In order to avoid these predators it lies up in its burrow during the day and usually comes out to forage for food at night. It is most active foraging for food on moonless or cloudy nights.
The Oldfield mouse has brown fur on its upper body with an underside that is pure white.
It is well camouflaged in its natural habitat which includes anywhere where the soil is brown such as hedgerows, corn fields, woods (‘timber tracts’) and cotton fields.
Being well camouflaged can be a great advantage!
We will now consider events of 6000 years ago when, among the population of brown furred Oldfield mice, was born a few mice with lighter colored upper coats.
Oldfield mice were all ‘meant’ to have brown coats but by complete chance a ‘genetic accident’ led to some individuals being born with lighter colored coats.
6000 years ago world sea levels rose quite dramatically following the end of the last ‘Ice Age’.Sand dunes on what is now called the ‘Florida Panhandle’ became cut off from the mainland forming so called ‘barrier islands’. You can see one of these ‘barrier islands’, the Santa Rosa Barrier Island, in the satellite image below:
The arrow shows the location of the Santa Rosa Barrier Island on this image of the South West United States:
After the rise in sea levels both dark and light furred Oldfield mice became marooned on these white sand ‘barrier islands’,unable to return to their natural brown soil habitats. There was no escape!
How did the survival rates of brown and white colored mice compare in this new sandy habitat in which both brown and lighter colored mice were forced to live?
If you play this educational game from the Natural History Museum you will see ‘natural selection’ in action! The game uses green and brown ‘bugs’ instead of mice with brown and lighter colored fur -but you can extrapolate the results to fit in with what would have happened 6000 years ago to the populations of ‘darker’ and ‘lighter’ colored Oldfield mice marooned together on barrier islands.
The minority of Oldfield mice born on Santa Rosa Barrier Island with ‘light’ pigmentation genes stood a greater chance of not being seen and eaten by predators. Many more of the mice with ‘light pigmentation genes’ survived and reproduced and were therefore able to pass their own ‘light pigmentation genes’ onto their offspring.
The gene which creates lighter colored coats in mice (mc1r) is the identical gene that creates people with ginger colored hair!
In the context of living on a sandy barrier island, the genes which lead to some mice have white coats are ‘good’ genes. They are ‘good’ genes because they lead to higher rates of survival and reproduction.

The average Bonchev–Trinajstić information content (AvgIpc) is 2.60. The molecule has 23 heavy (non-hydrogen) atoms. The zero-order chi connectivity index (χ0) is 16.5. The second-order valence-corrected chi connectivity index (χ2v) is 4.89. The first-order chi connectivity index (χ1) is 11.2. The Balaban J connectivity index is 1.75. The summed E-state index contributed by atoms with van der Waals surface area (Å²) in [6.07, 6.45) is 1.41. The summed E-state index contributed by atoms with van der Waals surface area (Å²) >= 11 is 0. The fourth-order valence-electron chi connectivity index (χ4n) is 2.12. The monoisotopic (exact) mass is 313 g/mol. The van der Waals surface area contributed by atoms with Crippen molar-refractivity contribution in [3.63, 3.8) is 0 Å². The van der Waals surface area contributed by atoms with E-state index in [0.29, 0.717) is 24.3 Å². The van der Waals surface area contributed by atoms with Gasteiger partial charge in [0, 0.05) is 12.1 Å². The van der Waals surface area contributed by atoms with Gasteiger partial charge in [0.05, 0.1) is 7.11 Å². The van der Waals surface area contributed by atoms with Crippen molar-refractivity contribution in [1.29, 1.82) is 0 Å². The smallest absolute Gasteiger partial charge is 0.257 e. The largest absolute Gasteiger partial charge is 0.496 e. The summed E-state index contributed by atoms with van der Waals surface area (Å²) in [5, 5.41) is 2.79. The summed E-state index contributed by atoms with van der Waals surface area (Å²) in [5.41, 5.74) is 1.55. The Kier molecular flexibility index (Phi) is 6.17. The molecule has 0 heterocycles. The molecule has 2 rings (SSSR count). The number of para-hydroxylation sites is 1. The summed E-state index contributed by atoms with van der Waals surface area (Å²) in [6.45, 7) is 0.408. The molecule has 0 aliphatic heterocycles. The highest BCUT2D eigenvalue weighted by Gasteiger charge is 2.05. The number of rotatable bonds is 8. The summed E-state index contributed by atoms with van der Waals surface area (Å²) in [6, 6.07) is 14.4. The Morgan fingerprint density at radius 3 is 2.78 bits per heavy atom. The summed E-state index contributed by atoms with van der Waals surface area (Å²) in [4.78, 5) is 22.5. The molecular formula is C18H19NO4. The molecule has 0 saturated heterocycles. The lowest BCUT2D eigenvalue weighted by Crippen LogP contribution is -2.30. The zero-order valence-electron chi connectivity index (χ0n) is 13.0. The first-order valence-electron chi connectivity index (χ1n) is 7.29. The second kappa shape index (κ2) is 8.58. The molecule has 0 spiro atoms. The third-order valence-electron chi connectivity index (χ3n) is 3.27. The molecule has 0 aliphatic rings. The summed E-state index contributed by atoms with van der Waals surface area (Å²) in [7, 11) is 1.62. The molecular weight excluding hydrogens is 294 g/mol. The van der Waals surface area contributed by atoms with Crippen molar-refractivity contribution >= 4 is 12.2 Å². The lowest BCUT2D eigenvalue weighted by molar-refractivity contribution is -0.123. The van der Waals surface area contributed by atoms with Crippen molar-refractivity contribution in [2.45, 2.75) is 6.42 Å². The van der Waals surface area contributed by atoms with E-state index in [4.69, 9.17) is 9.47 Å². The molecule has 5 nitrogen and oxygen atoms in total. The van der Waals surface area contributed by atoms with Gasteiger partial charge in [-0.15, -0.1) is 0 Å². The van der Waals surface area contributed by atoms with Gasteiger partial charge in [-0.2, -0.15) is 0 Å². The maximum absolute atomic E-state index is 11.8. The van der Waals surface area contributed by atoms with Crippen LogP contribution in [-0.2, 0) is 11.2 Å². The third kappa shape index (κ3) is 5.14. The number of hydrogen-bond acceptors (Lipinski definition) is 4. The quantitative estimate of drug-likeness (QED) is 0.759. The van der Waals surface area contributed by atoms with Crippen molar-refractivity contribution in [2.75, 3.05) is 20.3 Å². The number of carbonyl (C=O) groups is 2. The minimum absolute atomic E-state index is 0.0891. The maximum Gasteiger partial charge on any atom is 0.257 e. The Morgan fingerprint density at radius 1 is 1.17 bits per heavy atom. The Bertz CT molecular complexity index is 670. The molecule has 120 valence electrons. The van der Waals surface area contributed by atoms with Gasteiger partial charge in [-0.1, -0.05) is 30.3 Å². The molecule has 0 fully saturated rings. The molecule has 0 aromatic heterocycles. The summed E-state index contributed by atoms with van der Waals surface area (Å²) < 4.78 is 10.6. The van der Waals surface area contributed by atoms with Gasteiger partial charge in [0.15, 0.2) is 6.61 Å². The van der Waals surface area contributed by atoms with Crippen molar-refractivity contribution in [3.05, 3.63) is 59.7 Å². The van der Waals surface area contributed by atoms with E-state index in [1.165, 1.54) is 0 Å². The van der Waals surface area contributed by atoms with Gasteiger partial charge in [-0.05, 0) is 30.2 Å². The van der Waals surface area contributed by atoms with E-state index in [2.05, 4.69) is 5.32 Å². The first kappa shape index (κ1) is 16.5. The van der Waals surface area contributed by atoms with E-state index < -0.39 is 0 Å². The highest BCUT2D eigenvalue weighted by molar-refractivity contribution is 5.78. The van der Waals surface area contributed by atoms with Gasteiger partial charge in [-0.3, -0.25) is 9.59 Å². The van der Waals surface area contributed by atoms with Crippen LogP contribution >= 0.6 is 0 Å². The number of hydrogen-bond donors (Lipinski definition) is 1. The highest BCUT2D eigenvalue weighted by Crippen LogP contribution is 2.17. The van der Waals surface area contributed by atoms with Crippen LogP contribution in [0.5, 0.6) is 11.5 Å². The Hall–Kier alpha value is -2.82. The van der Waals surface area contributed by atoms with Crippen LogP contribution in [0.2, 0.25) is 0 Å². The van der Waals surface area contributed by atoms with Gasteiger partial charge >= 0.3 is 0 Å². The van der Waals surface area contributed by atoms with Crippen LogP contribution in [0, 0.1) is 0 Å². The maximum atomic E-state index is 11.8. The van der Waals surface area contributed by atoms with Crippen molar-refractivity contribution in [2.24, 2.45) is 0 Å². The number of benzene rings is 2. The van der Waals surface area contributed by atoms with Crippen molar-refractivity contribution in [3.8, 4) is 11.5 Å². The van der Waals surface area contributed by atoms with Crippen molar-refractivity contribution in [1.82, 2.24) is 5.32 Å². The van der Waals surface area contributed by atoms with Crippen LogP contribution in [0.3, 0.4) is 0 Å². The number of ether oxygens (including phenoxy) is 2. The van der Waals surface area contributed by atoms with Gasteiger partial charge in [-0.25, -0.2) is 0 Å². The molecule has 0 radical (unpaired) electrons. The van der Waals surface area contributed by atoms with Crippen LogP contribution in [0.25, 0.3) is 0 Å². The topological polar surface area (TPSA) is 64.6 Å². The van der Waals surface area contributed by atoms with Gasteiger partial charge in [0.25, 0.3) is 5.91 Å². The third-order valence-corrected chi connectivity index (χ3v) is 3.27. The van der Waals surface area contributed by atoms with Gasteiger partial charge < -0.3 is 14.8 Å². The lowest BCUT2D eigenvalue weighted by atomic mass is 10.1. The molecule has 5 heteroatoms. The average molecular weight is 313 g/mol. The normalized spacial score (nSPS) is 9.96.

The evolutionary pressure is for each successive generation to produce lighter and lighter colored coats until all the mice living on barrier islands are well camouflaged and living in total harmony with their environments.
In contrast ‘dark pigmentation’ genes for mice living on barrier islands are ‘bad’. Darker colored mice stand less chance of surviving and reproducing.
Accidental mutations, like a change of coat color, occur regardless of whether the mutation is useful or not. Sometimes mutations are useful and sometimes they are not. It is ‘natural selection’ that determines whether a mutation is useful or not.
With regards to the Beach mice it is the predators, the birds and snakes, that ‘select’ which coat color predominates. That is ‘natural selection’ in action! It is the eating habits of predators that has led to the evolution of the lighter colored coats!
Oldfield mice are very numerous and can be found over a wide geographical area in the South West United States.
In contrast Beach mice are critically endangered and found on only very few barrier islands, nearly all in Florida. You can see all the sub species of beach mouse in this diagram.
The Santa Rosa Beach mouse has the lightest color of all the sub species.
The Beach mouse is critically endangered as a result of a variety of factors. These include humans building houses in their habitats, results of predation in populations that are already critically low and the ravaging effects of tropical hurricanes and storms.
This image shows the effects on a section of Santa Rosa Barrier Island following a hurricane. Notice the sea water flowing across the island.
Fortunately large numbers of Beach mice are now being protected on Barrier Island National Parks on which human development is forbidden. The outlook for many of these sub species looks ok..for now!
This is where it starts to get a little bit (too) technical! Remember in the introductory article we discussed how nearly all cells in a living organism have 46 DNA molecules in their nuclei?
A ‘segment’ or ‘sequence’ of each DNA molecule is called a ‘gene’.
Changes in the sequence of DNA occur as mistakes (mutations) when the DNA molecules are copied and reproduced. Copying and reproduction of DNA occurs when cells are reproduced at the time when the mouse foetus is developing inside a doe’s (female mouse’s) womb.
Beach mouse attacks a crab at night!